Nov 19 2021
1 hr 11 mins
William Scheuerman & Climate Activism
Insulate Britain, a new climate change campaign group, has been blocking major motorways around London in recent weeks. Its demands are simple: The UK government should fund the insulation of all social housing by 2025, as well as put forward a "legally-binding national plan" for insulating all homes in Britain by 2030. But is this form of civil disobedience an effective way to gain the public’s sympathy and bring about public policy change? Or are the role models of non-violent resistance like Martin Luther King and Mahatma Gandhi over-romanticized and impossible to emulate? Is more direct and violent action, like the blowing up of gas pipes, a more effective form of activism, one that gets to point? Or is the contempt for liberal democracy and its processes that such acts imply a dangerous authoritarian streak that requires caution. And is it possible to respond to the climate emergency we are facing, while upholding our loyalty to our sluggish democratic processes?William Scheuerman, James H. Rudy Professor of Political Science at the University of Indiana, Bloomington and author of many books, including Civil Disobedience. Bill's  paper "Political Disobedience and the Climate Emergency". Leave us a review on Apple Podcasts. This podcast is created in partnership with The Philosopher, the UK’s longest running public philosophy journal. Check out the autumn season of online philosophy webinars: https://www.thephilosopher1923.org Artwork by Nick HallidayMusic by Rowan Mcilvride
Oct 28 2021
1 hr 4 mins
Adriana Clavel-Vázquez & Killing James BondArif Ahmed & Free Speech on Campus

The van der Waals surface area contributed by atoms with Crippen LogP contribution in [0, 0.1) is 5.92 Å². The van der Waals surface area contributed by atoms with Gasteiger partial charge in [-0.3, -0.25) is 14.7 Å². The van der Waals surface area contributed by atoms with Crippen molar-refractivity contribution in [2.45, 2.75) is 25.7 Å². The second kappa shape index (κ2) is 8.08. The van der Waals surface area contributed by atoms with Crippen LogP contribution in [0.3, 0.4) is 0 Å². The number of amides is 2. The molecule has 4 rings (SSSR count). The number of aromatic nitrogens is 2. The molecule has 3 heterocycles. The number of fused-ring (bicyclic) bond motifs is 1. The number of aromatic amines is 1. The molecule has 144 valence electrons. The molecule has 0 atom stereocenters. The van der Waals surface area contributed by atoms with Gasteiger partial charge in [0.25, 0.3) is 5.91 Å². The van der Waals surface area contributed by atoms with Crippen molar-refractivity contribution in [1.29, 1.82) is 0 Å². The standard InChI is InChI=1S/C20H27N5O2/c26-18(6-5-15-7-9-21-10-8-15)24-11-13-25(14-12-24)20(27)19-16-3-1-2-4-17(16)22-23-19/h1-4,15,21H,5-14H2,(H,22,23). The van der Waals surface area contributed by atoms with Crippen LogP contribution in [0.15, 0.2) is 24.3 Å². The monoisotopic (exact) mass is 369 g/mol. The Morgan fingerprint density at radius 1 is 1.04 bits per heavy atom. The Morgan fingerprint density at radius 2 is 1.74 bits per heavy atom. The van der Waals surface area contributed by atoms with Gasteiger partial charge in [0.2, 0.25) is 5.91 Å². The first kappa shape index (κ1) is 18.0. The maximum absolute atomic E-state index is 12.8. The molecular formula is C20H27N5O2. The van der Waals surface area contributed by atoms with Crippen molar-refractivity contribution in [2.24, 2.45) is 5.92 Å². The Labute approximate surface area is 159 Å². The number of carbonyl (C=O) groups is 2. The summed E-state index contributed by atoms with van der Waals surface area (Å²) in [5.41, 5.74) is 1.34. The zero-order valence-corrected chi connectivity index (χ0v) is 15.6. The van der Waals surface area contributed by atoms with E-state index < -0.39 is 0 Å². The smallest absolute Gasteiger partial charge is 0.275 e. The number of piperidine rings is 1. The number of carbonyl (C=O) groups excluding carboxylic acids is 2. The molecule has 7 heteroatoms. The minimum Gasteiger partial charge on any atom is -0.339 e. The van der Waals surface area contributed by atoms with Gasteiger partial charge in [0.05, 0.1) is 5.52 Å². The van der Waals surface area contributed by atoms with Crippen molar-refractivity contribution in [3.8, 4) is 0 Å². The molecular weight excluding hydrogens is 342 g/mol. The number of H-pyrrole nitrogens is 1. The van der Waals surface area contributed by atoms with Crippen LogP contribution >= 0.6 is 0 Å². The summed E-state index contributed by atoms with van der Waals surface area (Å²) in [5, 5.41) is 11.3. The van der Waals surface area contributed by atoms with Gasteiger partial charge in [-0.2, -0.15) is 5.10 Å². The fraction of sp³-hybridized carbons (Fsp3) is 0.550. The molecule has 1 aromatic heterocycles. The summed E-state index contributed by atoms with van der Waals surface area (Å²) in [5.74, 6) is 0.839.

Back in May, the UK government introduced a bill that according to its description would aim to strengthen the legal duties on higher education institutions to protect freedom of speech on campuses for students, academics and visiting speakers.This month, the Higher Education Committee has been hearing oral evidence by academics, activists and students on their views on the bill, before its put before the commons for a vote.  So is this a bill  trying to solve a real free speech problem on campuses around the country? Or is the government joining the culture wars, exaggerating the degree of cancel culture on campuses, and attempting to help promote the conservative views of its voters, generally unpopular with students and academics?Are the current legal protections of free speech not enough to ensure that academics and students are able to express themselves freely, and have those who direct threats and abusive messages towards them punished accordingly? And is John Stuart Mill’s argument that free speech ensures the dissemination of truth and knowledge still fit for the 21st century? Arif Ahmed is a reader in philosophy at the University of Cambridge, and a specialist in the philosophy of language, having written books on Wittgenstein and Kripke, among others. Arif is also a passionate defender of free speech, and was one of the academics giving oral evidence to the Higher education committee this month. As you will hear, Arif is broadly in favour of the bill, and despite our disagreement, makes a forceful and passionate case for why he thinks  the protection of free speech by the government has become  necessary.